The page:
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“No Water, No life.” How painful is this to read?
Bengaluru and its citizens are nearing to the same pain. Dying lakes and drying bore wells reveal a horrible picture of the water crisis that the city is going through. The rate at which this third most populous city of India is growing, the future looks threatening.
As per a senior hydrologist with the state government, “The average annual rainfall in Karnataka is 1,248 mm. But the estimated 20 lakh borewells in the state draw almost three-and-a-half times of the amount of rainfall received to recharge the groundwater. Hence, it’s no surprise that most bore wells have gone deeper, even up to 1,000 feet, and the ones which aren’t as deep have dried.”
According to the former Additional Chief Secretary of Karnataka, V Balasubramanian, if the current rate of ground water utilization continues, there will be a major crisis in the state by 2025, and the government of Karnataka will have to evacuate half of the city of Bengaluru in 10 years.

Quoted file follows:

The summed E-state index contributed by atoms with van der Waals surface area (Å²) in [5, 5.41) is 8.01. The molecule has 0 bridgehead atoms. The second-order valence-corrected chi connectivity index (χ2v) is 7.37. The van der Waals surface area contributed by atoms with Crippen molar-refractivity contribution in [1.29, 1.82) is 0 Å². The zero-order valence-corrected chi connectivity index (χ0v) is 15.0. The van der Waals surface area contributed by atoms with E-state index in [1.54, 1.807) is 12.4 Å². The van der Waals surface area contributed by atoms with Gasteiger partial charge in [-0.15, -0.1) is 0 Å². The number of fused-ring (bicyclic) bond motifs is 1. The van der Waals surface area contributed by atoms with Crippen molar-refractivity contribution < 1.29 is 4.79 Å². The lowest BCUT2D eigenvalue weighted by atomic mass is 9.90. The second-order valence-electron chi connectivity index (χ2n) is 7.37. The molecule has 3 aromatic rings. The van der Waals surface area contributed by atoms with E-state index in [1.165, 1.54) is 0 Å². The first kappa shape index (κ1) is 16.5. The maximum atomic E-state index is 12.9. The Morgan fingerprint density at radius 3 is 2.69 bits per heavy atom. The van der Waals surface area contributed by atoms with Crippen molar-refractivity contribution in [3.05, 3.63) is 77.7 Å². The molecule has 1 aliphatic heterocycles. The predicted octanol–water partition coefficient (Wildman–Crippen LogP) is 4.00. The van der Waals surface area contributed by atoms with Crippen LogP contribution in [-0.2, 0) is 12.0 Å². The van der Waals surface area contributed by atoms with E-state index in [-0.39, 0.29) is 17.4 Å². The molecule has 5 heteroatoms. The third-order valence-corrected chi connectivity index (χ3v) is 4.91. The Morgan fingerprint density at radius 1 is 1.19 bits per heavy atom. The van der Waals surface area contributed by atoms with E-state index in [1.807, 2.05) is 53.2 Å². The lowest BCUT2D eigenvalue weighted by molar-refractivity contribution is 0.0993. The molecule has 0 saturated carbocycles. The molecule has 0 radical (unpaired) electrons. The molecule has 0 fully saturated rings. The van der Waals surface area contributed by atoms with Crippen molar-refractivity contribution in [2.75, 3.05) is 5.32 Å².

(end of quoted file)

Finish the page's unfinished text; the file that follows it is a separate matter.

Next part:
The city is also facing an increase in pollution of groundwater in many areas. The reports say that, “The quality of water is deteriorating due to the mixing of sewerage through unlined open drains, leakage from septic tanks, and contamination from industrial wastes.” The facts also show that apart from Bengaluru, many other Indian cities are experiencing water crisis and it is estimated that 30 years from now, approximately one-third of our population will suffer from chronic water shortages.
W H Auden, an Anglo American poet, once said “Thousands have lived without love, not one without water.” We as a nation are sitting on a ticking bomb of water shortage. We are developing, industrialization is increasing but at cost of what? Life may be. Awareness is the need of the hour. Saving planet, advancing economic growth are important but we must also create a balance between climate change, water scarcity, and health issues. Water conservation should be made a habit. Save water, Save life.